Connecticut’s human service nonprofits teamed up with Secretary of the State Denise Merrill’s office Tuesday to launch a statewide voter registration drive.
With the election just seven months away, the voter registration drive is designed to reach the 500,000 clients served through homeless shelters, childcare centers, and other nonprofit providers.
The Nonprofit Human Services Cabinet headed by John Merz, co-executive director of AIDS Connecticut, was unable to say exactly how many clients are eligible to vote but not registered to vote. Merrill estimated that it’s “a lot.”
When somebody is disenfranchised we know “there’s more barriers to overcome to get to the voting booth,” Merz said. The clients these providers serve like the homeless and convicted felons may not even know they are eligible to vote.
When it comes to the homeless population, Merrill said the biggest challenge is “locating them.” But Merrill said the law is clear in Connecticut that a homeless person can establish a residence at a homeless shelter in order to be eligible to vote. Merrill said the challenge for her office is making sure all the local election officials understand the law when it comes to this population.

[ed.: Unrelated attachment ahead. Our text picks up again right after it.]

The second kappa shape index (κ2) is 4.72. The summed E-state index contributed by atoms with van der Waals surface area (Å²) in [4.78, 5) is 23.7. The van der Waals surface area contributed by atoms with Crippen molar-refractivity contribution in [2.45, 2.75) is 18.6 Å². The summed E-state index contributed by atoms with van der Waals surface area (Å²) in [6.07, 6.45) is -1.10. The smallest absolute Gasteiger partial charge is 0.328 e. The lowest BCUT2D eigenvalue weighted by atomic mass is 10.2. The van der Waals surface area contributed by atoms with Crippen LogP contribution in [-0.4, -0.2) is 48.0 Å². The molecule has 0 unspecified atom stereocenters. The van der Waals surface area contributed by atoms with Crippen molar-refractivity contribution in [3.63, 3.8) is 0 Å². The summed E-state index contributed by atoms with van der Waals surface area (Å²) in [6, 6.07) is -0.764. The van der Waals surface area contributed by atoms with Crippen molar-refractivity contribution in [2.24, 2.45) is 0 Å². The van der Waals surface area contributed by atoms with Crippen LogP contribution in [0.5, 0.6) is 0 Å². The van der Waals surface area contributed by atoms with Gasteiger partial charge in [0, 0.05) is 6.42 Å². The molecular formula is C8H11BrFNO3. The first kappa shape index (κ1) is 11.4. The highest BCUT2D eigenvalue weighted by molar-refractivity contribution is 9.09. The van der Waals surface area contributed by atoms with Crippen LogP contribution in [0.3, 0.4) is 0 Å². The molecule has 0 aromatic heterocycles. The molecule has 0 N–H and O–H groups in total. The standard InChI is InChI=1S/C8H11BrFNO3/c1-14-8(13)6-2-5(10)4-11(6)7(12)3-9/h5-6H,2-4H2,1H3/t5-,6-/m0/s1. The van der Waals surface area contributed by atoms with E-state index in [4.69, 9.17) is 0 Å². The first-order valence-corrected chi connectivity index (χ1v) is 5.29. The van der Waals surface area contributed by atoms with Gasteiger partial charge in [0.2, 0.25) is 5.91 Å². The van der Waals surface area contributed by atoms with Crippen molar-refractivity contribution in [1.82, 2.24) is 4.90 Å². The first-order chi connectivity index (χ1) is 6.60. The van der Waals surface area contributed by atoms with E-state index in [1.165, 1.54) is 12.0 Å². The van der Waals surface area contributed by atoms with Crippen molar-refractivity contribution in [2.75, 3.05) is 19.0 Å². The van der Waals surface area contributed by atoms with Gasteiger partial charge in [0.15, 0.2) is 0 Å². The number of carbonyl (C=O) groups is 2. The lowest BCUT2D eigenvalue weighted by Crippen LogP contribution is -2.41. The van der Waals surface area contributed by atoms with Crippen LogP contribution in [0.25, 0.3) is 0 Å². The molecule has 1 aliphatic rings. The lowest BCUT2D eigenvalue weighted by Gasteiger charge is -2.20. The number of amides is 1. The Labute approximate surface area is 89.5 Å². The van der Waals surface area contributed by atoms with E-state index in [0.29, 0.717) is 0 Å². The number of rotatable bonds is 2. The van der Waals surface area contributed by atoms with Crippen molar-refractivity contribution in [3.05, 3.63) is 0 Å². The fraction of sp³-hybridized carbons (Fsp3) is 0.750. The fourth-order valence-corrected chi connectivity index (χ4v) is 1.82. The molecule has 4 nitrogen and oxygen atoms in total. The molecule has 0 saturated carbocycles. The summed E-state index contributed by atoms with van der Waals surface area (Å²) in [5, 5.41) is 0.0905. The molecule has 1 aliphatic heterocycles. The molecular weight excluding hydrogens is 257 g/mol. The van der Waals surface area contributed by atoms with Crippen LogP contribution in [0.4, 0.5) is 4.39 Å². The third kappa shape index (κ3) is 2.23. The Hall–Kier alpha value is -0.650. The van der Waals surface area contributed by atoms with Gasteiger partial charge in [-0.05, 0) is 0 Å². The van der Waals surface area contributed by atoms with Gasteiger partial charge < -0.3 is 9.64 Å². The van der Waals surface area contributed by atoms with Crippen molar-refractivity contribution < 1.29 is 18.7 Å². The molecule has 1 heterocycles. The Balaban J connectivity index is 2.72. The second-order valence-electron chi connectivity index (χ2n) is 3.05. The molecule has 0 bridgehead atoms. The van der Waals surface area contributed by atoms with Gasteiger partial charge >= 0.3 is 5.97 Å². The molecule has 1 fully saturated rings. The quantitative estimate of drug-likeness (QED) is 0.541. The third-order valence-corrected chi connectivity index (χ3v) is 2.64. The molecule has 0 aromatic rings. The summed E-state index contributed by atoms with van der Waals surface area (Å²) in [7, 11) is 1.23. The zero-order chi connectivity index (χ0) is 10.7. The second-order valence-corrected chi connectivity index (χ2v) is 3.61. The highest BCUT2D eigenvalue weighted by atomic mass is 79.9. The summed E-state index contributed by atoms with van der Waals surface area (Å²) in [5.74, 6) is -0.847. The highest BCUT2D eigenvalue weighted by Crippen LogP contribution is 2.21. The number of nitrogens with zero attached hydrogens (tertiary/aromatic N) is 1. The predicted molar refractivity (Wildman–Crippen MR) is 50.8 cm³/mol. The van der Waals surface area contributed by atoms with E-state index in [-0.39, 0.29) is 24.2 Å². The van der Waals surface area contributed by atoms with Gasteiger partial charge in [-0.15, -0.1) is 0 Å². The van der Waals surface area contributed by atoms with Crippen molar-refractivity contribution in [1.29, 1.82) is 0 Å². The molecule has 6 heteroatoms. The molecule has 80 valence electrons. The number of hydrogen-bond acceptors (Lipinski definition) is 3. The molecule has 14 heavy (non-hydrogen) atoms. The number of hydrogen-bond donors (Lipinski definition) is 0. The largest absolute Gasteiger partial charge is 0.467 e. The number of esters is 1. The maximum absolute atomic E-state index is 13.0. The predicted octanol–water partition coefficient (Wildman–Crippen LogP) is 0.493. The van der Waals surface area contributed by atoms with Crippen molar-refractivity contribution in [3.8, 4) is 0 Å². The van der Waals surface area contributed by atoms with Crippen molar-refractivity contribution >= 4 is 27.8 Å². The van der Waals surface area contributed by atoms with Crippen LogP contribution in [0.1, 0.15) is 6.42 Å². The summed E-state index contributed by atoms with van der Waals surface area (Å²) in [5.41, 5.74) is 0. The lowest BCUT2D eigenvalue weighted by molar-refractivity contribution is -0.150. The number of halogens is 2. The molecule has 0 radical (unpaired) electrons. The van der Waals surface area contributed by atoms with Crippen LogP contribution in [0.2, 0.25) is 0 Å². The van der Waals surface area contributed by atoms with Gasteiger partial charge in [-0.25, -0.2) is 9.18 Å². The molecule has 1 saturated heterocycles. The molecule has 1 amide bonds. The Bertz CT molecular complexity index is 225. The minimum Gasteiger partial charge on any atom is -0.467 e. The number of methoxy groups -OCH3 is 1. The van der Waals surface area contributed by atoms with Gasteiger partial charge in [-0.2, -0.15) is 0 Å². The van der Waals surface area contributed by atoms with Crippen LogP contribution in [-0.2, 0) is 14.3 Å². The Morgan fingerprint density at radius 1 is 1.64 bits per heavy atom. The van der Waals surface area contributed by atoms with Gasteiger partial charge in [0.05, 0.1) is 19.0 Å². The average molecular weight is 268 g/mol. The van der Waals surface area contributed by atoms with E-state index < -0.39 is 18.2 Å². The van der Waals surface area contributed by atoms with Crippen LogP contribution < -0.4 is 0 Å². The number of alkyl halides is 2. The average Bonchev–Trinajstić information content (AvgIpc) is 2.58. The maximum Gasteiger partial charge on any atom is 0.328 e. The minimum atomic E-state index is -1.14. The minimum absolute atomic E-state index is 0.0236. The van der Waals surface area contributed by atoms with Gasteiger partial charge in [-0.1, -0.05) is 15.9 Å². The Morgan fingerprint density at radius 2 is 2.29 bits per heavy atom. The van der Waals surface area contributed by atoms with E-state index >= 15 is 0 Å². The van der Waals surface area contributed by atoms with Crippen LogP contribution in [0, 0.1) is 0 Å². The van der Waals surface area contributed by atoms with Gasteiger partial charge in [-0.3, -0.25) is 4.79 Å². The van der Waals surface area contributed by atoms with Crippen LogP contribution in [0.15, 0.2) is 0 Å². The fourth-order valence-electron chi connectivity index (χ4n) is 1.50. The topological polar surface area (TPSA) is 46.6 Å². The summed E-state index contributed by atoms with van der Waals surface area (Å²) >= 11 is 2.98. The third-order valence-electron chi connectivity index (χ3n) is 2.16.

“Sometimes they get uneasy when a person doesn’t have a permanent address,” she said. “But it’s very clear that people do not lose their eligibility to vote just because they’re in a homeless shelter.”
As for convicted felons, Merrill said they regain their right to vote after they fulfill their parole.
“The problem with that population is they don’t realize they are eligible to vote again,” Merrill said. “They need to be reinstated so there’s an affirmative action that’s needed to reinstate them. It’s not automatic.”
She said some worry they might not be eligible to vote again and get nervous about exercising their right. She said that’s why the contact with the nonprofit providers is so important.
Merz said the nonprofits have received the materials and training from Merrill’s office and Nonprofit VOTE to help them let the clients know about their right to vote.
Lisa Tepper Bates, executive director of the Connecticut Coalition to End Homelessness, said they received a tool kit they’re distributing electronically to each provider so each provider can print materials they can use with their staff and their clients to inform them about the process.
“We’re doing this largely with our own staffing and our own resources as part of the work we do everyday with clients,” Tepper Bates said.